Pistons coach Lawrence Frank was back with his team Monday after missing six games dealing with his wife's serious health issue.

"She had to have major surgery and it'll be a long recovery," Frank said after morning shoot-around before a game against the Brooklyn Nets. "It was critical that I had to be there for my wife and kids. It's a helpless feeling."

He wouldn't divulge many details, but with his wife in New Jersey and his two young daughters there, it was a no-brainer to step away from the team to be there for his family. He admitted it was difficult to step back away from his family, but said his goal was to get his wife, Susan, out of the hospital and back home, at the very least.

"We all have stuff off the court, but this … I had to be there," Frank said. "Every day, we'll pray and keep on hoping for good things. This is many times your sanctuary, your salvation. It doesn't cure it. It's something I'm dealing with throughout."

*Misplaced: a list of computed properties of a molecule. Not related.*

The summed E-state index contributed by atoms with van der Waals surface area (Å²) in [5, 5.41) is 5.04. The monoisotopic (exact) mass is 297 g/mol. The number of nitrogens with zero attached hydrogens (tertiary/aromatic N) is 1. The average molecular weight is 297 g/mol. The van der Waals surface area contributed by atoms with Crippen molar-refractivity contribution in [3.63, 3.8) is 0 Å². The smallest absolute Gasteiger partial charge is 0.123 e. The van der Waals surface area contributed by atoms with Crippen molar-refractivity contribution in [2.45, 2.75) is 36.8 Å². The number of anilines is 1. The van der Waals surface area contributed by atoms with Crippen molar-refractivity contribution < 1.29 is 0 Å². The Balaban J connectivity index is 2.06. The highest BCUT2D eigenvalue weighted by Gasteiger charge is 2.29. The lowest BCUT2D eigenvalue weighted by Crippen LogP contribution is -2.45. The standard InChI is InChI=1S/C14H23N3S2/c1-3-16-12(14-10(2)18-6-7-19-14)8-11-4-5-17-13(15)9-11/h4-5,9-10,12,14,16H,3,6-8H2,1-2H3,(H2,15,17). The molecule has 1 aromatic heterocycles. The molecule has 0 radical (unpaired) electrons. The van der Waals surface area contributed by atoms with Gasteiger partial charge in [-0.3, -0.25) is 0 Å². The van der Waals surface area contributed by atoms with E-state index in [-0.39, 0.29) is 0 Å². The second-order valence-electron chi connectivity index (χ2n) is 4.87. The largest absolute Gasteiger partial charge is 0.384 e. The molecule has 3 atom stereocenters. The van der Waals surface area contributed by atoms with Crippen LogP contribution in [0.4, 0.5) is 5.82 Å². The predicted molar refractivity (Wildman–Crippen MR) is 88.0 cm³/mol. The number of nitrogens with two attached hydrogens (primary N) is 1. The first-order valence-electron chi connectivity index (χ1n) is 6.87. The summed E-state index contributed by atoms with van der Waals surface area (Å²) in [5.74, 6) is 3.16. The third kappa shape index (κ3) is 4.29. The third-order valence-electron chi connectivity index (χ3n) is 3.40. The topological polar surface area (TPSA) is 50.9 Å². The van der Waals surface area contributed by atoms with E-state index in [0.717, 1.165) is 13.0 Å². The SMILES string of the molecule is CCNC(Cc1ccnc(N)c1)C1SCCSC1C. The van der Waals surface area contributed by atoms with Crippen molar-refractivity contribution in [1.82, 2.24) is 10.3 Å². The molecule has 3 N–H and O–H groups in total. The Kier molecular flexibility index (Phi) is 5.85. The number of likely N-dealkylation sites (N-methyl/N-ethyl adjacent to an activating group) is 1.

That feeling extended to his players, who couldn't imagine being in that spot. For all that's said about NBA players and a perceived lack of awareness, they showed an appropriate amount of empathy an emotion for their coach.

"It's tough man, it's so serious," Greg Monroe said. "You wish you'd never have to go through it. I definitely would've had to take time off. Your wife, she's probably scared to death. I could feel where he's coming from, even though you don't know how serious it really is."

Frank actually drove to the wrong airport Sunday on his way back to Detroit, the first time he's ever done that in his life, he said.

His mind, understandably, was elsewhere.

"Your head, that's the hardest thing, leaving my family in this situation we're in," Frank said. "Look, there's not a right or wrong way. How you come to the conclusion, I wanted to get my wife out of the hospital and try to get her settled. As great as the organization is, I felt a responsibility to my job as well. I had a lot of support for my wife."